If you have signed an Acknowledgement, but question whether you actually are the biological father, you only have a relatively small timeframe to take action before you will be legally viewed as the father regardless of whether you are actually the biological father. An attorney in Westborough experienced in advocating for fathers’ rights can assist you in any paternity proceeding.
Custody and Visitation
Once paternity is established, or if you have already been established as the biological father either through the Voluntary Acknowledgment or marriage, you have the right to pursue custody or visitation with your child, regardless of whether you and the child’s mother were ever married. The law requires that judges decide custody based on what is in the child’s best interest. The courts generally presume that it is in the child’s best interests for both parents to be involved in the child’s life and that both parents should have the ability to make joint legal decisions over the child. Therefore, shared legal custody is favored whenever possible. If you do not believe the child should be with his or her mother or that you should have sole legal custody, you must be able to prove that your child’s mother is unfit to parent and that it is not in your child’s best interests to be in their mother’s care.
It is, unfortunately, not an uncommon scenario where unmarried parents end their relationship and then the mother utilizes the child to “control” the father by denying access if the father does not follow her direction or demands for more money. In some severe situations, the mother may raise false allegations of abuse, neglect, or domestic violence to further restrict or control the father. Because many courts will provide an emergency or ex parte (when the alleged victim goes in and seeks a restraining order without you being present to tell your side of the story), it is important to retain a lawyer in Westborough who has experience defending fathers’ rights and can prepare a case that protects your relationship with your child if the mother even states she will go to the police or get a restraining order if you do not do what she says.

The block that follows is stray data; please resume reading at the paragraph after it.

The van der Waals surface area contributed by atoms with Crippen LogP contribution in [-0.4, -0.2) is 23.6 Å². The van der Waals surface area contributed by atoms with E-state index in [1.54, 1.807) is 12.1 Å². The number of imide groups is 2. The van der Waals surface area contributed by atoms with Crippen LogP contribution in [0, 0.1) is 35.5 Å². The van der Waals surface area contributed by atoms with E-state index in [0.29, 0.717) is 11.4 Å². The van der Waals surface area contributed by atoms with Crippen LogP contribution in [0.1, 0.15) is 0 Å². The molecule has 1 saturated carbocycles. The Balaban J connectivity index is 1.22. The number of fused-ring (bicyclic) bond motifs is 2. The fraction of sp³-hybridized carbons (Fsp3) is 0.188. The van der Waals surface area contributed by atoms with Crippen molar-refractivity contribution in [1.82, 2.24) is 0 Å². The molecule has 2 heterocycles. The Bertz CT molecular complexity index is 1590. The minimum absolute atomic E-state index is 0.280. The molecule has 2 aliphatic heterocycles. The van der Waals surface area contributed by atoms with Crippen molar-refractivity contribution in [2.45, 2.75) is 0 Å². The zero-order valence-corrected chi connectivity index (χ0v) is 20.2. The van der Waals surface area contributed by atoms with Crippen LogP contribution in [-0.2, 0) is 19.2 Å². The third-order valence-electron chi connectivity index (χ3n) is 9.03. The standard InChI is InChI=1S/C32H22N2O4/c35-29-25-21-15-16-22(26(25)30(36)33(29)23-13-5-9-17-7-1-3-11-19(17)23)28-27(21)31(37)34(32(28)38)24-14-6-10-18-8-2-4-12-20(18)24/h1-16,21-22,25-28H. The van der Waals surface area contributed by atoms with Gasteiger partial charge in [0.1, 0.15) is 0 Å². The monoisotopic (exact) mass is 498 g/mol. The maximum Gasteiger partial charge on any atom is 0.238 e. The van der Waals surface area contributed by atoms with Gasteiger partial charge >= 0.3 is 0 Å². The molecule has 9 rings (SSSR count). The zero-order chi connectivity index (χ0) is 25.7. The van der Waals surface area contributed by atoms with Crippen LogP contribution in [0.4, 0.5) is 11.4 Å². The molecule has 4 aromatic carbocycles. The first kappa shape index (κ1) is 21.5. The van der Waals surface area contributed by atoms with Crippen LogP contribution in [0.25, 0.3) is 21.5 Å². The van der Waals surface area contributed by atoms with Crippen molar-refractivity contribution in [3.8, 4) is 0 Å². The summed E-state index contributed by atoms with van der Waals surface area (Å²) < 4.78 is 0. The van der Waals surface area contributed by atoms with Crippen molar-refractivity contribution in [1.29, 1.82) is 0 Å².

Termination of Parental Rights in Westborough
You have the right to a close and loving relationship with your child. However, under certain circumstances, your parental rights could be terminated. The termination of parental rights is usually a lengthy and complicated process with you being provided opportunities to reunify your relationship with your child prior to the termination. It can occur when the child’s mother seeks to sever your rights or when a state agency such as Massachusetts’s Department of Children and Families (DCF) initiates the termination through a care and protection action. If you have received notice that a termination proceeding has been filed, an aggressive local attorney can help you prove your value as a parent and preserve your rights as a father.
Contact a Westborough Fathers’ Rights Attorney
Exercising your parental rights or fighting to retain them can be difficult. It is often necessary to gather evidence, prepare legal documents, and appear in court. It’s also required that you are willing to do the work necessary to retain a close relationship with your child, especially if you have not been able to do so previously. If you are trying to establish your role as your child’s legal father or fighting for custody or visitation, contact our Westborough fathers’ rights lawyers. One of our experienced legal professionals at O’Connor Family Law can discuss your concerns and recommend a strategy to protect your relationship with your child.